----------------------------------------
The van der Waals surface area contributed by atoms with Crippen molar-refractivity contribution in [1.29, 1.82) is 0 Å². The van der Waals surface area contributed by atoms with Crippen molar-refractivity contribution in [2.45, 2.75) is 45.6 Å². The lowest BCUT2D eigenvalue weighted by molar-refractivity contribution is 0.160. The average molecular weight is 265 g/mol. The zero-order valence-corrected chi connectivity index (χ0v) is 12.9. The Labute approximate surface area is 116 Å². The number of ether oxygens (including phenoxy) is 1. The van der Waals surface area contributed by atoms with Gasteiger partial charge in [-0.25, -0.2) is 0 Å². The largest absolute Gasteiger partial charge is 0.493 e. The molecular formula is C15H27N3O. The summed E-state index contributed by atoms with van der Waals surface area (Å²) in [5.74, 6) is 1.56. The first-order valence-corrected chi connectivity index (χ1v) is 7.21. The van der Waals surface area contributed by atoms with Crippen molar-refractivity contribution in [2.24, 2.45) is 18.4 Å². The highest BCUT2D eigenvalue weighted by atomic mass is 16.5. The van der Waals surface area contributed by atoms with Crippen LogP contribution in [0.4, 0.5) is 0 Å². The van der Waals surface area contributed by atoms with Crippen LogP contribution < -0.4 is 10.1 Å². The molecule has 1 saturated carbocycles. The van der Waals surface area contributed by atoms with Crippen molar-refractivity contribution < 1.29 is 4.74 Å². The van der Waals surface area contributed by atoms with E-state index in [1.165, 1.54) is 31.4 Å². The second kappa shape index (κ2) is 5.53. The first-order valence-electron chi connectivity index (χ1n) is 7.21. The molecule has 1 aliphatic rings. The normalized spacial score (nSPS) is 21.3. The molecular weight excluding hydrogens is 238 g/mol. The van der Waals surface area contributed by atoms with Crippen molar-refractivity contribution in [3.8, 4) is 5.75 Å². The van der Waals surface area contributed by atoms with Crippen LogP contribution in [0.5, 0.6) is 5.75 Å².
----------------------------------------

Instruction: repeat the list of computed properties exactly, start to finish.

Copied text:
The van der Waals surface area contributed by atoms with Crippen molar-refractivity contribution in [1.29, 1.82) is 0 Å². The van der Waals surface area contributed by atoms with Crippen molar-refractivity contribution in [2.45, 2.75) is 45.6 Å². The lowest BCUT2D eigenvalue weighted by molar-refractivity contribution is 0.160. The average molecular weight is 265 g/mol. The zero-order valence-corrected chi connectivity index (χ0v) is 12.9. The Labute approximate surface area is 116 Å². The number of ether oxygens (including phenoxy) is 1. The van der Waals surface area contributed by atoms with Gasteiger partial charge in [-0.25, -0.2) is 0 Å². The largest absolute Gasteiger partial charge is 0.493 e. The molecular formula is C15H27N3O. The summed E-state index contributed by atoms with van der Waals surface area (Å²) in [5.74, 6) is 1.56. The first-order valence-corrected chi connectivity index (χ1v) is 7.21. The van der Waals surface area contributed by atoms with Crippen molar-refractivity contribution in [2.24, 2.45) is 18.4 Å². The highest BCUT2D eigenvalue weighted by atomic mass is 16.5. The van der Waals surface area contributed by atoms with Crippen LogP contribution in [0.4, 0.5) is 0 Å². The van der Waals surface area contributed by atoms with Crippen LogP contribution < -0.4 is 10.1 Å². The molecule has 1 saturated carbocycles. The van der Waals surface area contributed by atoms with Crippen molar-refractivity contribution < 1.29 is 4.74 Å². The van der Waals surface area contributed by atoms with E-state index in [1.165, 1.54) is 31.4 Å². The second kappa shape index (κ2) is 5.53. The first-order valence-electron chi connectivity index (χ1n) is 7.21. The molecule has 1 aliphatic rings. The normalized spacial score (nSPS) is 21.3. The molecular weight excluding hydrogens is 238 g/mol. The van der Waals surface area contributed by atoms with Crippen molar-refractivity contribution in [3.8, 4) is 5.75 Å². The van der Waals surface area contributed by atoms with Crippen LogP contribution in [0.5, 0.6) is 5.75 Å².